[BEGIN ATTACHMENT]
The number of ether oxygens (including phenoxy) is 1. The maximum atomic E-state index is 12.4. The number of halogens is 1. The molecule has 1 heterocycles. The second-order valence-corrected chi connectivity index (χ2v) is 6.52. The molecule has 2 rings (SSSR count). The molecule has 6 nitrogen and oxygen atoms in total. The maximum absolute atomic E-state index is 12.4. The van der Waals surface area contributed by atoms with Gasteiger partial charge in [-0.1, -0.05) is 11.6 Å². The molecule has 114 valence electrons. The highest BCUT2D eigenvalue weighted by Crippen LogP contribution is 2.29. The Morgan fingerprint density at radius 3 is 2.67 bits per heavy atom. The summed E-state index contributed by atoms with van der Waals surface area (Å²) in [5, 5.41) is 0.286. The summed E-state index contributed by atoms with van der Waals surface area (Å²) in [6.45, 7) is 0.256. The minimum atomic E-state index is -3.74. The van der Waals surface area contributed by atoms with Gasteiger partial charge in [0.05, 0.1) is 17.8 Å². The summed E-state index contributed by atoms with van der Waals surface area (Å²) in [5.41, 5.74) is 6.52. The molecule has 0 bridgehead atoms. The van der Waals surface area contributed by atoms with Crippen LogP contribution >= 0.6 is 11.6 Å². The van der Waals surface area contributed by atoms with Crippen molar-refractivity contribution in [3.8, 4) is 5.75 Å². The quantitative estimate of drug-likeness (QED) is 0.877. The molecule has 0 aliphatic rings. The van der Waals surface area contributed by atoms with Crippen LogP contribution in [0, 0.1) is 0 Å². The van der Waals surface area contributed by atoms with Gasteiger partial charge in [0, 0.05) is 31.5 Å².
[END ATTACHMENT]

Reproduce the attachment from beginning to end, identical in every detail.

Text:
The number of ether oxygens (including phenoxy) is 1. The maximum atomic E-state index is 12.4. The number of halogens is 1. The molecule has 1 heterocycles. The second-order valence-corrected chi connectivity index (χ2v) is 6.52. The molecule has 2 rings (SSSR count). The molecule has 6 nitrogen and oxygen atoms in total. The maximum absolute atomic E-state index is 12.4. The van der Waals surface area contributed by atoms with Gasteiger partial charge in [-0.1, -0.05) is 11.6 Å². The molecule has 114 valence electrons. The highest BCUT2D eigenvalue weighted by Crippen LogP contribution is 2.29. The Morgan fingerprint density at radius 3 is 2.67 bits per heavy atom. The summed E-state index contributed by atoms with van der Waals surface area (Å²) in [5, 5.41) is 0.286. The summed E-state index contributed by atoms with van der Waals surface area (Å²) in [6.45, 7) is 0.256. The minimum atomic E-state index is -3.74. The van der Waals surface area contributed by atoms with Gasteiger partial charge in [0.05, 0.1) is 17.8 Å². The summed E-state index contributed by atoms with van der Waals surface area (Å²) in [5.41, 5.74) is 6.52. The molecule has 0 bridgehead atoms. The van der Waals surface area contributed by atoms with Crippen LogP contribution >= 0.6 is 11.6 Å². The van der Waals surface area contributed by atoms with Crippen molar-refractivity contribution in [3.8, 4) is 5.75 Å². The quantitative estimate of drug-likeness (QED) is 0.877. The molecule has 0 aliphatic rings. The van der Waals surface area contributed by atoms with Crippen LogP contribution in [0, 0.1) is 0 Å². The van der Waals surface area contributed by atoms with Gasteiger partial charge in [0, 0.05) is 31.5 Å².